Glasgow is a Village: The Role of Social Enterprise in Propagating the City’s Popular Music Scene
ABSTRACT: In 2004 US Time magazine named Glasgow as Europe’s capital of rock music and likened it to Detroit in its Motown heyday (Porter, 2004). In August 2008 the city was named UNESCO City of Music and the application dossier submitted in support of this title notes the importance of rock and pop for the city’s musical reputation. Given Glasgow’s recent accolades, and the number of critically and commercially successful rock/pop artists to emerge from the city over the last thirty years, there has been little research into the ways in which Glasgow has maintained such a vibrant and productive popular music scene.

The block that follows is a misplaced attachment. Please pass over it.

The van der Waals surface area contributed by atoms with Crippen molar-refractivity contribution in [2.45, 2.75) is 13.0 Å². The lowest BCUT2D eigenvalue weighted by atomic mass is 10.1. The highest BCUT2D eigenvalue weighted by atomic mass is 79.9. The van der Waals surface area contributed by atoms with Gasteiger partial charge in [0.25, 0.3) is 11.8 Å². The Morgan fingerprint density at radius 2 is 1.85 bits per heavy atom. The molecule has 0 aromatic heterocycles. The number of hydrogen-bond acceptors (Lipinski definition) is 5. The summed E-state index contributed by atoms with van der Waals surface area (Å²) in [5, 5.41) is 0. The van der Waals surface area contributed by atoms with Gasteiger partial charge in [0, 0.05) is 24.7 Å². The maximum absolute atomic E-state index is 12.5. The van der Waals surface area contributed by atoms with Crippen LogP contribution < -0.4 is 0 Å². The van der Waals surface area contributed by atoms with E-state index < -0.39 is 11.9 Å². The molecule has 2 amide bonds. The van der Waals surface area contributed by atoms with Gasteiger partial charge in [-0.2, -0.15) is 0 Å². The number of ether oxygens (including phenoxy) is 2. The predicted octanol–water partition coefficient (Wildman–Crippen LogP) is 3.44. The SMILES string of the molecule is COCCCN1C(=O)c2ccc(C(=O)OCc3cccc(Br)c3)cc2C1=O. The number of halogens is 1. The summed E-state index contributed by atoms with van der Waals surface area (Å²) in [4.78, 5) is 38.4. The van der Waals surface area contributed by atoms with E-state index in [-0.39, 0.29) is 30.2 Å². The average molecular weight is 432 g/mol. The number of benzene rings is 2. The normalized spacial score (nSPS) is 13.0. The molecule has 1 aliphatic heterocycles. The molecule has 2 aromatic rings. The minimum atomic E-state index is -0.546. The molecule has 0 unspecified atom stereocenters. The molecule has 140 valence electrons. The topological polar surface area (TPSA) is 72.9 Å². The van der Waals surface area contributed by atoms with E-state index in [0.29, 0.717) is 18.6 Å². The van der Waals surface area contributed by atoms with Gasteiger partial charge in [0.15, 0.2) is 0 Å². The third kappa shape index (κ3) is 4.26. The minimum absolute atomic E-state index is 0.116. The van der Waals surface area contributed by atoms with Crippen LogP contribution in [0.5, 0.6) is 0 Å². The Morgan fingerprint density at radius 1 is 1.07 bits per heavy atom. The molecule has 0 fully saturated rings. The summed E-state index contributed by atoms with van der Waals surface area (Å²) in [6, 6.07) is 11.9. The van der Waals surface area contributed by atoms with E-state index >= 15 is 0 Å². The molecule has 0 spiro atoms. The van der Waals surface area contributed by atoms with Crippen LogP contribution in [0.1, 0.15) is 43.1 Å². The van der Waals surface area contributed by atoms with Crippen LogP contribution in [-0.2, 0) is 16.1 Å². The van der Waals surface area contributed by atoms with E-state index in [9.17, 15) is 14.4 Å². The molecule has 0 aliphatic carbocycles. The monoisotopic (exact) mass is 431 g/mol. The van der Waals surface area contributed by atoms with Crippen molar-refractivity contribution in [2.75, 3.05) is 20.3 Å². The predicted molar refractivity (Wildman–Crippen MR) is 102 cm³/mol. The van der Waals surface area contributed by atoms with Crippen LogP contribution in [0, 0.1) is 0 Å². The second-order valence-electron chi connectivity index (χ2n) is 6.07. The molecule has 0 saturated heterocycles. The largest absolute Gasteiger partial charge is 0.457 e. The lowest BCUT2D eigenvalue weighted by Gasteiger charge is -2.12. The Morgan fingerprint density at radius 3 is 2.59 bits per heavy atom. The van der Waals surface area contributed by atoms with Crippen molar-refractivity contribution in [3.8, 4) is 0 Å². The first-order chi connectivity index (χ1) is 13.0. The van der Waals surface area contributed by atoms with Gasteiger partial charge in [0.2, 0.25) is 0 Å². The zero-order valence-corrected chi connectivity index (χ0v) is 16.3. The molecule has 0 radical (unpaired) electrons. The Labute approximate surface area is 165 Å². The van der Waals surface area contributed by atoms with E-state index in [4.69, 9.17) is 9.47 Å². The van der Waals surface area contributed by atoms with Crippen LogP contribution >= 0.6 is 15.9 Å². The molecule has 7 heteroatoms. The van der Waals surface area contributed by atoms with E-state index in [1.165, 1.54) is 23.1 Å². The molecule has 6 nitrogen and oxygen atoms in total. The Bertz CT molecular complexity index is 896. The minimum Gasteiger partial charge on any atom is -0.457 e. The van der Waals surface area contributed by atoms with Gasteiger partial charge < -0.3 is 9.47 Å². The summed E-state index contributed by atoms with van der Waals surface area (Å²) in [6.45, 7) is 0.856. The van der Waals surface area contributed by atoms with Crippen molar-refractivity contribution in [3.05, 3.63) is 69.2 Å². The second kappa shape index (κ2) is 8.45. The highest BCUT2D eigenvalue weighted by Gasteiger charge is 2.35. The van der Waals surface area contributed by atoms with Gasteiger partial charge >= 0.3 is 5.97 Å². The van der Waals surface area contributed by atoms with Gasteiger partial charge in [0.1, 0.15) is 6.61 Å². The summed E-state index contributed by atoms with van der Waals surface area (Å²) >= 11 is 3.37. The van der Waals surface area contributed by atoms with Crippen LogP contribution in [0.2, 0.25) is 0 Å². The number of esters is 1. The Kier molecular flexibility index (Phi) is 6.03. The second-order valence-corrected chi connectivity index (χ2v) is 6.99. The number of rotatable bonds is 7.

This paper considers the role that social enterprise, as practised by a number of music collectives and individual entrepreneurs within the city over the last ten years, has played in propagating a creative culture amongst the city’s popular music-makers. Drawing on the notion of cultural production as essentially a social activity (Becker, 1982; Bourdieu, 1996), it specifically focuses on the ways in which these enterprises facilitate collaboration and networking between different scene participants. In so doing, the paper explores both the diversity of styles and the resultant opportunities for live performance that developed out of these collective activities, and how these outcomes strengthen the notion of a music scene.